Omar tries to talk him out of it, pleading, "For once, Sinbad, let your brains be where they seldom are!"

                       "Can I scrub your back?": Sinbad hopes to join Nerissa in the bath.                   

Nerissa, meanwhile, has been soaking in her tub for hours anticipating Sinbad's visit. When Sinbad does arrive, Nerissa pretends to be shocked: "How dare you intrude in my private chamber", she says in a flat, nasal monotone (I bet she and Sinbad go through this charade as a kind of weird foreplay thing). Then she asks her maid for a towel and orders Sinbad "to turn around."

"If I only had the good fortune of that towel, just to touch that ivory skin," Sinbad replies.


Seconds later Nerissa is magically dressed and she and Sinbad get busy on a pile of pillows. Little do they know, a palace snitch has sounded the alarm that Sinbad is "visiting". This leads to a swashbuckling/slapstick scene where the royal guards burst into Nerissa's room, Sinbad leaps into a tree to escape and a rotund guard gets kicked into Nerissa's tub--as the "royal favorite" casually stands aside dabbing perfume behind her ears.

Alas, poor Sinbad and Omar end up arrested and dragged before the Khalif of Baghdad, a bejeweled ninny played by Leon Askin of "Hogan's Heroes" fame. Among the other unfortunates waiting to plead their case are an unidentified "unprincipled son of an unchaste she-camel" and Simon Aristides (Raymond Greenleaf) and his daughter Kristina (Mari Blanchard), falsely accused of stealing. By sheer coincidence, Simon was a friend of Sinbad's dad and Kristina and Sinbad frolicked as children. Now that she's all grown up, our hero wastes no time trying to hook up.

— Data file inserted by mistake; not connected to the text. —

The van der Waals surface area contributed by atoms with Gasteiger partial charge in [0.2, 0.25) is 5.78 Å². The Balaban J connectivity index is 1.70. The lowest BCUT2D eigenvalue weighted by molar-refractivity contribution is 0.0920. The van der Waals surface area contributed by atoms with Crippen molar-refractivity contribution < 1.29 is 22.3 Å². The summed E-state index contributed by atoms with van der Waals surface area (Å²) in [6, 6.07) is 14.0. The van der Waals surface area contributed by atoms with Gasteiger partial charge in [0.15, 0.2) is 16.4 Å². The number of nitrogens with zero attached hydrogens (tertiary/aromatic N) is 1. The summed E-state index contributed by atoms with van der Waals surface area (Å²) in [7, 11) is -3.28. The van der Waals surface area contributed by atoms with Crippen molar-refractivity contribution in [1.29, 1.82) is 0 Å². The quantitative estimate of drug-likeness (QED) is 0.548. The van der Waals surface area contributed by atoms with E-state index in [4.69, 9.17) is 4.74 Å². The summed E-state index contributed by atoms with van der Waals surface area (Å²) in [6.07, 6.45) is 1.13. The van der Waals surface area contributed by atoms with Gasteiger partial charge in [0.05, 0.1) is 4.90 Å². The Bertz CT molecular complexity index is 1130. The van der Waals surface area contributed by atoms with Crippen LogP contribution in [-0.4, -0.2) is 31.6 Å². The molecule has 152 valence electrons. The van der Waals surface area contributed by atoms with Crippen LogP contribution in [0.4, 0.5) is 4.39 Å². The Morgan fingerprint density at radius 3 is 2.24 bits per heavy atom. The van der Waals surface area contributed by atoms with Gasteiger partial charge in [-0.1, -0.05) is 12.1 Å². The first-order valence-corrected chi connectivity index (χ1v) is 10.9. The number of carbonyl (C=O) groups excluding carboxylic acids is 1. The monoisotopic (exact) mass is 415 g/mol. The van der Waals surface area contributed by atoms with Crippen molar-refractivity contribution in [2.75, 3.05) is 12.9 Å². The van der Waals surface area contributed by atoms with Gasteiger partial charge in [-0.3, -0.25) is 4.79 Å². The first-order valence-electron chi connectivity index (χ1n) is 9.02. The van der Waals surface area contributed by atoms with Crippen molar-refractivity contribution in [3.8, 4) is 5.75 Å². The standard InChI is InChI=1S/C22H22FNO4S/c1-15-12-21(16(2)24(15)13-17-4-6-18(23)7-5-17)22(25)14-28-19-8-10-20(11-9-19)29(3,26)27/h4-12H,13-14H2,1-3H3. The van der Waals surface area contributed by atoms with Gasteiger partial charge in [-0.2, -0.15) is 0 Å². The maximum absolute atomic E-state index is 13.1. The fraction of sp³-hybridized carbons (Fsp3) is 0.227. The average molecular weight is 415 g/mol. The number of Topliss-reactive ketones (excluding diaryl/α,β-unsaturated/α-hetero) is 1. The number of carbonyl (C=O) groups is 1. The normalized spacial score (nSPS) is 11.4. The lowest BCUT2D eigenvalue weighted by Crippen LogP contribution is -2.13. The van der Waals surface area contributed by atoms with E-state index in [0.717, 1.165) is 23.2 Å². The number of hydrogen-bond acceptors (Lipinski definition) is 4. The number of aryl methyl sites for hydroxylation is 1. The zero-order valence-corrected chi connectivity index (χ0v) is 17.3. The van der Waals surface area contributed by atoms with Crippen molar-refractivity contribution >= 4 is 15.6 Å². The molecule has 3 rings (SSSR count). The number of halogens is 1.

"Haven't we met before?": Sinbad puts the moves on Kristina (Mari Blanchard) while her father Simon (Raymond Greenleaf) and Omar look on.

However, more important matters soon take center stage.

"Oh exalted one! Right hand of Allah! Commander of the Faithful! Oh mighty one!" a breathless palace guard exclaims, "Murad the Tartar, ambassador of Tamerlane the Cruel, is at the palace gates demanding admittance!"

Tamerlane the Cruel! Say it isn't so! The news causes everybody on screen to collectively wet their pants. However, this is especially bad news for the Khalif because A) he's basically a coward, B) he fears his army isn't strong enough to defend the city and C) he has a carbuncle on his hinder and "he can't find a cushion soft enough" to sit on--this tidbit coming from harem housekeeper Ameer (Sally Forrest), who also has the hots for Sinbad.